I love comic books. Although technically what I love are “graphic novels”, which are issues of comics bound together into one paperback book that generally covers a story arc. A man whose opinion counts on such matters, Neil Gaiman, says we no longer need to use the term “graphic novels” because comics are now mainstream and recognized for their own artistic merit. However, I know no other term for a collection of comics other than “graphic novels”, so the name remains. At least for me. All this lead in and explanation is amusing because I am now reading a second of what is legitimately a graphic novel. A novel told in art and text. Should I call them picture books for adults? I need some serious help with labels here!

The first was the fabulous “Witchbody” by Sabrina Scott. (Read the review here.) Now, there’s “Plum Village: An Artist’s Journey: Finding Inner Peace at Thich Nhat Hanh’s Buddhist Monastery” by Phap Ban.

The author’s biography is compelling. A freelance illustrator discovers meditation at the age of 24 years old. This leads him to Plum Village, a monastery in France founded by Vietnamese Zen master Thich Nhat Hanh. He eventually received ordination and 3 years later returned to his home country of Italy where he works as an artist for Disney. Who wouldn’t want to see that book?

What Ban has created with “Plum Village” is a visual love letter not just to Plum Village, but his journey while there. Somehow in riotous colors he captures the heart of stillness. With a beautiful montage of imagery, he demonstrates depths of gratitude. Never underestimate the power of images paired with words. Whereas Scott’s “Witchbody” was a transformative reading experience, Ban’s “Plum Village” evokes heartfelt emotions that on one occasion brought a tear to my eye.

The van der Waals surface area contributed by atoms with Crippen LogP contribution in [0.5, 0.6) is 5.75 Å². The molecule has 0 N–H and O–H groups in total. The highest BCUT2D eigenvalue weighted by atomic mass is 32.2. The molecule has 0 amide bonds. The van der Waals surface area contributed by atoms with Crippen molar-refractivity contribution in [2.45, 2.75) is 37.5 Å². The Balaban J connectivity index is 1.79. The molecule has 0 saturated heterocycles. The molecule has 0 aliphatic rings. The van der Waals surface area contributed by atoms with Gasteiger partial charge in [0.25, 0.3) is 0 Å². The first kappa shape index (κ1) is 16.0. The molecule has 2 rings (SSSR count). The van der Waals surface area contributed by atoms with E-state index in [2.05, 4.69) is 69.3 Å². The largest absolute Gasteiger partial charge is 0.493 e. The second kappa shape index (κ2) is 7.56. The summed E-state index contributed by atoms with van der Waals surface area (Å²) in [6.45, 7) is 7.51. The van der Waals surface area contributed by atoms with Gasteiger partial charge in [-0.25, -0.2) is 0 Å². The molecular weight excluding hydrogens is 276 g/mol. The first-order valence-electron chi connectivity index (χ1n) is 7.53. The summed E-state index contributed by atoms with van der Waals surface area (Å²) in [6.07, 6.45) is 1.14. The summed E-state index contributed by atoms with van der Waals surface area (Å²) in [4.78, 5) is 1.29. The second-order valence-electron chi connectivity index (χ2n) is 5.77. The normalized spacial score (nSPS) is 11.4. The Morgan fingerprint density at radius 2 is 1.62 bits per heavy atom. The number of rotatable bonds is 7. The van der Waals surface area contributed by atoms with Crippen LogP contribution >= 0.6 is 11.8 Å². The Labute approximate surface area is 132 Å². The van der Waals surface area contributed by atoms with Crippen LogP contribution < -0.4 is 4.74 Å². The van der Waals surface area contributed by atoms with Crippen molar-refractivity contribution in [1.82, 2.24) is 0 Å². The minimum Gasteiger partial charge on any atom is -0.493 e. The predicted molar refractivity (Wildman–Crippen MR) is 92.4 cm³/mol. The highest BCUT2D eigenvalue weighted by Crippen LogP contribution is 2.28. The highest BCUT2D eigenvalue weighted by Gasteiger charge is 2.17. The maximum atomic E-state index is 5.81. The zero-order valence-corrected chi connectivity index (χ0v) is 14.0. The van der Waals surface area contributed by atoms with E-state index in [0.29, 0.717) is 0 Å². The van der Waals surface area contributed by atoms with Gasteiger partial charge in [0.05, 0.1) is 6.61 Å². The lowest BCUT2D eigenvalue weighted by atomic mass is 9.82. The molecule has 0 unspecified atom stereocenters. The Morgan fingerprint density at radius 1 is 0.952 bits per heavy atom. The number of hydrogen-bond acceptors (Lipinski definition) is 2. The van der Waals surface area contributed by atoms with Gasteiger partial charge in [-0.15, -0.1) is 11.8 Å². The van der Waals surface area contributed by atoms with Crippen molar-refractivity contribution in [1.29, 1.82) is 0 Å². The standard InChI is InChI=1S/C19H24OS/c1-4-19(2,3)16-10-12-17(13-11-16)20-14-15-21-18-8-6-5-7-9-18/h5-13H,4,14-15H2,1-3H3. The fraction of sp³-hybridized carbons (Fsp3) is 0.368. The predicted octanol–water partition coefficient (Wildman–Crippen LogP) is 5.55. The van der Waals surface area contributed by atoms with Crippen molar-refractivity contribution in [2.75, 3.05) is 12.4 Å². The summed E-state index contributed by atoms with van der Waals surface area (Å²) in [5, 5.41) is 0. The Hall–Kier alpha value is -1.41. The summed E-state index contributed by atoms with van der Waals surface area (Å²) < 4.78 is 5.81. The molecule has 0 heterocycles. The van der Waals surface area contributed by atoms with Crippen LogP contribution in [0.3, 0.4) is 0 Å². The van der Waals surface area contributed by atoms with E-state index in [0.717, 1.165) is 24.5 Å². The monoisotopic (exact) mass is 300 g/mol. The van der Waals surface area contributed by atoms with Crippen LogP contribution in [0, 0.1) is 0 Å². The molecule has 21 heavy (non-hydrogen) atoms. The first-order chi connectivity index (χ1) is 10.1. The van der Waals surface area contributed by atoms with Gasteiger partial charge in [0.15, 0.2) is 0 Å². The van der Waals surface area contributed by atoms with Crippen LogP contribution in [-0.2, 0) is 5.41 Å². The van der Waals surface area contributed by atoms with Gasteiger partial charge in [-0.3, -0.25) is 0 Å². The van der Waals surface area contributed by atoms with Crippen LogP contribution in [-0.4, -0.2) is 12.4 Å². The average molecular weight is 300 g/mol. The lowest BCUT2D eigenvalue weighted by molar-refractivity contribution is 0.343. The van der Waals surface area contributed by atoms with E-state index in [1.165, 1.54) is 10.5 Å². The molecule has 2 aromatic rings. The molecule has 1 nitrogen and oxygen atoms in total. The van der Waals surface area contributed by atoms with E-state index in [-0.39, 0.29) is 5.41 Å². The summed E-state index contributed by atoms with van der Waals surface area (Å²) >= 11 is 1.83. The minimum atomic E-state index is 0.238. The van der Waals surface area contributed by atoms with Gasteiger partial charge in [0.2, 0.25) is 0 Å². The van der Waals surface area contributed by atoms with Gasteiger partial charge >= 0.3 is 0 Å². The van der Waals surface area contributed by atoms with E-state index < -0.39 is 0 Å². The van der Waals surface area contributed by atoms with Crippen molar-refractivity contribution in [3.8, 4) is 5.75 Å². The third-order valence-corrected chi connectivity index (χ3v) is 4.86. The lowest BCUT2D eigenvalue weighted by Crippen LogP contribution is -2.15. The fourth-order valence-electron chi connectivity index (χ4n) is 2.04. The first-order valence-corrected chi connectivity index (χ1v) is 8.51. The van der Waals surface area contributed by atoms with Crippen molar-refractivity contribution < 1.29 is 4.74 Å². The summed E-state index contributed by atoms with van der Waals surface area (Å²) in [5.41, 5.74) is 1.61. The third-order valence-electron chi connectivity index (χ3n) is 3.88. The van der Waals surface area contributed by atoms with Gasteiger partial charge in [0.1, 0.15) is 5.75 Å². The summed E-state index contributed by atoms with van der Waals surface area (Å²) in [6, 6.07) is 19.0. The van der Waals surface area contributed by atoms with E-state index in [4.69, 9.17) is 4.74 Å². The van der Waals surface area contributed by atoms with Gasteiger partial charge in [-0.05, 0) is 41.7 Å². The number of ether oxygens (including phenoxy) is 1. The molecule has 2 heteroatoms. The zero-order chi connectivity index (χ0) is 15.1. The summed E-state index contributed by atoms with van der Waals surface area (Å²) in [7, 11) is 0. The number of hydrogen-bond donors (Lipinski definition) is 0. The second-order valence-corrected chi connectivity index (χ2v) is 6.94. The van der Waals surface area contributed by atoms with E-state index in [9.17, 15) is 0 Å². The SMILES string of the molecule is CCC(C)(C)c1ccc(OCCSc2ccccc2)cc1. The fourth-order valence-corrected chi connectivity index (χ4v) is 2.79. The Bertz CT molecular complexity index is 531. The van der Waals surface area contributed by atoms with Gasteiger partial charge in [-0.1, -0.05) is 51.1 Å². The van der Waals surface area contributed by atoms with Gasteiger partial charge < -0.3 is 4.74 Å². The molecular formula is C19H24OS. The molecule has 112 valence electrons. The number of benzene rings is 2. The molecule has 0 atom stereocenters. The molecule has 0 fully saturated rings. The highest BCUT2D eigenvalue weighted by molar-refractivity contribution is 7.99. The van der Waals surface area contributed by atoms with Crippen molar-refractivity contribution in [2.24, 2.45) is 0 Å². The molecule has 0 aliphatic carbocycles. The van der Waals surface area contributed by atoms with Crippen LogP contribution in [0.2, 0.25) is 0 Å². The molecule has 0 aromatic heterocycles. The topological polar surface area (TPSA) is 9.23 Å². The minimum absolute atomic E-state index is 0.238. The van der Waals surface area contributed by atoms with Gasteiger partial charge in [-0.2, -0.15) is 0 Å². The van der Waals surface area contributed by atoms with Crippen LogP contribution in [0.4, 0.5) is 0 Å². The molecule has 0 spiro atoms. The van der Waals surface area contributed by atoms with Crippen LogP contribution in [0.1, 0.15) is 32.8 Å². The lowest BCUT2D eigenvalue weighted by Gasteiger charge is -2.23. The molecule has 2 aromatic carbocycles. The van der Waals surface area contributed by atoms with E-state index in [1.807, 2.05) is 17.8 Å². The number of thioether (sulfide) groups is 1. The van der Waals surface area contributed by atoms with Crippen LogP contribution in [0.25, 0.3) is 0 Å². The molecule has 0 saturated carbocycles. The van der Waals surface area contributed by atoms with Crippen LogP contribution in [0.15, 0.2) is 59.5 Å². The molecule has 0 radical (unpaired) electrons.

This uptick in graphic novels in the mind, body, spirit genres is greatly welcome. Particularly if works like “Plum Village” are indicative of what we can expect.

You can learn more here.

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Beyond the North Wind

When I requested a review copy of “Beyond the North Wind: The Fall and Rise of the Mystic North” by Christopher McIntosh I thought I was getting another general overview of the Norse religion and maybe some rune talk. What I got is so much more!

McIntosh discusses “the North” from every perspective imaginable. Its physical locales, its mystical realm, its past populations and current residents, and their belief systems.